In February, #IronQuest had the pleasure of collaborating with Eve Thomas and Vinodh Kumar, the leaders of the #Viz2Educate project, to visualise the topic, ‘History’.

The #Viz2Educate project is on a mission to create a bank of high-quality educational resources for teachers, worldwide. Visualisations published on the internet and made available for free are far more accessible than textbooks, which some schools or students may not be able to afford. Each month, they focus on a different subject area from the core curriculum. Participants can submit any visualisation which covers that topic in some way. For History, we were hoping for a range of visualisations covering everything from historic events to famous people from history. Given that February was also Black History Month in North America, we were expecting to see several entries on black history too.

We received a total of 42 submissions for this round and welcomed 17 new participants to the project this month! As always, it was fantastic to see the diverse range of topics covered and creativity shown through the entries. Participants covered everything from historical events and wars to black history and notable people from our past.

We were lucky enough to have two vizzes featured as ‘Viz of the Day’ this month too! Congratulations to the authors of our VOTD’s, Alice and Gary! You can view their vizzes below.

Click the images to view the interactive versions on Tableau Public.

In this viz, Alice illustrates Black American representation in Congress from 1870 to 2021:

In this viz, Gary explores the 1,121 World Heritage Sites across the globe that UNESCO aims to preserve:


Due to the high volume of entries this month, Eve, Vinodh and I were unable to cover all of the vizzes where feedback had been requested on our initial feedback call. However, I also had the pleasure of being joined by Tableau Ambassador Michelle Frayman who helped me review the remaining vizzes.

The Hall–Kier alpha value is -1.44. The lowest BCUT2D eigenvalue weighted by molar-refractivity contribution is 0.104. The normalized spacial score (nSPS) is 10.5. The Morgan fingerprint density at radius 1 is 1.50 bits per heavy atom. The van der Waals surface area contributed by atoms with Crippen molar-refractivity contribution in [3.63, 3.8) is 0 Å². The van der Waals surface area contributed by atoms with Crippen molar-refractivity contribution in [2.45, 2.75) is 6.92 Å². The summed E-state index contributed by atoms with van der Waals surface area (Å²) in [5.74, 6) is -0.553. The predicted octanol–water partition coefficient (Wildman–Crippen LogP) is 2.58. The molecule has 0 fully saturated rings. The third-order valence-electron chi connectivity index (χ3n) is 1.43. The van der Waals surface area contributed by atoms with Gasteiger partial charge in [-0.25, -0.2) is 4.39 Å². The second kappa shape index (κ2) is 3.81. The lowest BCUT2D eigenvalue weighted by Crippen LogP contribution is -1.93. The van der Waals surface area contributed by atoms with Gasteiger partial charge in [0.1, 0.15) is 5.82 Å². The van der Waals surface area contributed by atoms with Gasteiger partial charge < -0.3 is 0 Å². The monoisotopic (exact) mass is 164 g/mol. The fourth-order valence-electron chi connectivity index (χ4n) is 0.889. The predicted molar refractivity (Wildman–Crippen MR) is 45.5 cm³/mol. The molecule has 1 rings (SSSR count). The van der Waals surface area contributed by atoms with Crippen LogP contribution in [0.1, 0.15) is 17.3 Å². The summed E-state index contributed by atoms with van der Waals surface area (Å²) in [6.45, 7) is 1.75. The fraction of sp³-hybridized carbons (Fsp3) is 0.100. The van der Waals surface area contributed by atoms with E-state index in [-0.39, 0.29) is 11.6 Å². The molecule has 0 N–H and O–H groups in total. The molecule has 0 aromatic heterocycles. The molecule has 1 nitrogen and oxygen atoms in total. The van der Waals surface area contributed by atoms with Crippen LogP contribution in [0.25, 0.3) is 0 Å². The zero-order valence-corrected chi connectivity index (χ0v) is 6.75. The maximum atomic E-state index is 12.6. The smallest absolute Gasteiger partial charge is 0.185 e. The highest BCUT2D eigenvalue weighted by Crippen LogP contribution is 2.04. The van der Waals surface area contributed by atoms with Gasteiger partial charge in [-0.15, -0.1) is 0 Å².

You may recall we made a slight change to our review process last month, based on feedback from project participants. We now offer two types of feedback; general and Iron Viz style. The Iron Viz style feedback takes into account the Iron Viz scoring criteria areas (Design, Storytelling and Analysis) and focuses on what you might need to adjust or improve to strengthen your viz in an Iron Viz feeder competition. For example, your viz might score better (in a theoretical Iron Viz setting) by adding more analytical elements. Since #IronQuest is modelled on the Iron Viz feeder competition, we thought that an Iron Viz feedback option would be good for anyone looking to prepare for the annual Iron Viz competition.

You can listen to our feedback here:

We reviewed the vizzes in alphabetical order (by authors first name) to make it easier to jump straight to the feedback for your viz.

In this video we cover vizzes by the following authors:

Alexis Bernard
Alice McKnight
Alisha Dhillon